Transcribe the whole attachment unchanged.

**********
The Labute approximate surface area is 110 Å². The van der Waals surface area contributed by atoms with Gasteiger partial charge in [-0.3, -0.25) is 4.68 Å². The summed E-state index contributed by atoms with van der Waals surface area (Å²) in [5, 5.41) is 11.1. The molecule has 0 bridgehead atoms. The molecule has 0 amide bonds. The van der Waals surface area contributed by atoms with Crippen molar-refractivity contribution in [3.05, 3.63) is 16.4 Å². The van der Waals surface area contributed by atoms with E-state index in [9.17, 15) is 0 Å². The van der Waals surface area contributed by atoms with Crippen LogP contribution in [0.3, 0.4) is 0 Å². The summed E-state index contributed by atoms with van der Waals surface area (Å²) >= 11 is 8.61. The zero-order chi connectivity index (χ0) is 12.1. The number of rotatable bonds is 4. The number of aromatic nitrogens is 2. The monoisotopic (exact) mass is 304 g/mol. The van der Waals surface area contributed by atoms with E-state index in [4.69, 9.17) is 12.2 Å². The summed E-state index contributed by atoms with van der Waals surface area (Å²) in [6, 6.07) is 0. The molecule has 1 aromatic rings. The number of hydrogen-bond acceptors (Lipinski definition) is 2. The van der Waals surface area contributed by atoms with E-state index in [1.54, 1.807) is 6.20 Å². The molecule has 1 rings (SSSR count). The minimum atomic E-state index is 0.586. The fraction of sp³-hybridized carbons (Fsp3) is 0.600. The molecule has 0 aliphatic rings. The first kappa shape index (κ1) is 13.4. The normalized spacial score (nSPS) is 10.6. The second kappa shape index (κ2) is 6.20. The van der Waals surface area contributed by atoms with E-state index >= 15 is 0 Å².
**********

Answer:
The Labute approximate surface area is 110 Å². The van der Waals surface area contributed by atoms with Gasteiger partial charge in [-0.3, -0.25) is 4.68 Å². The summed E-state index contributed by atoms with van der Waals surface area (Å²) in [5, 5.41) is 11.1. The molecule has 0 bridgehead atoms. The molecule has 0 amide bonds. The van der Waals surface area contributed by atoms with Crippen molar-refractivity contribution in [3.05, 3.63) is 16.4 Å². The van der Waals surface area contributed by atoms with E-state index in [9.17, 15) is 0 Å². The van der Waals surface area contributed by atoms with Crippen LogP contribution in [0.3, 0.4) is 0 Å². The summed E-state index contributed by atoms with van der Waals surface area (Å²) >= 11 is 8.61. The zero-order chi connectivity index (χ0) is 12.1. The number of rotatable bonds is 4. The number of aromatic nitrogens is 2. The monoisotopic (exact) mass is 304 g/mol. The van der Waals surface area contributed by atoms with E-state index in [4.69, 9.17) is 12.2 Å². The summed E-state index contributed by atoms with van der Waals surface area (Å²) in [6, 6.07) is 0. The molecule has 1 aromatic rings. The number of hydrogen-bond acceptors (Lipinski definition) is 2. The van der Waals surface area contributed by atoms with E-state index in [1.54, 1.807) is 6.20 Å². The molecule has 1 rings (SSSR count). The minimum atomic E-state index is 0.586. The fraction of sp³-hybridized carbons (Fsp3) is 0.600. The molecule has 0 aliphatic rings. The first kappa shape index (κ1) is 13.4. The normalized spacial score (nSPS) is 10.6. The second kappa shape index (κ2) is 6.20. The van der Waals surface area contributed by atoms with E-state index >= 15 is 0 Å².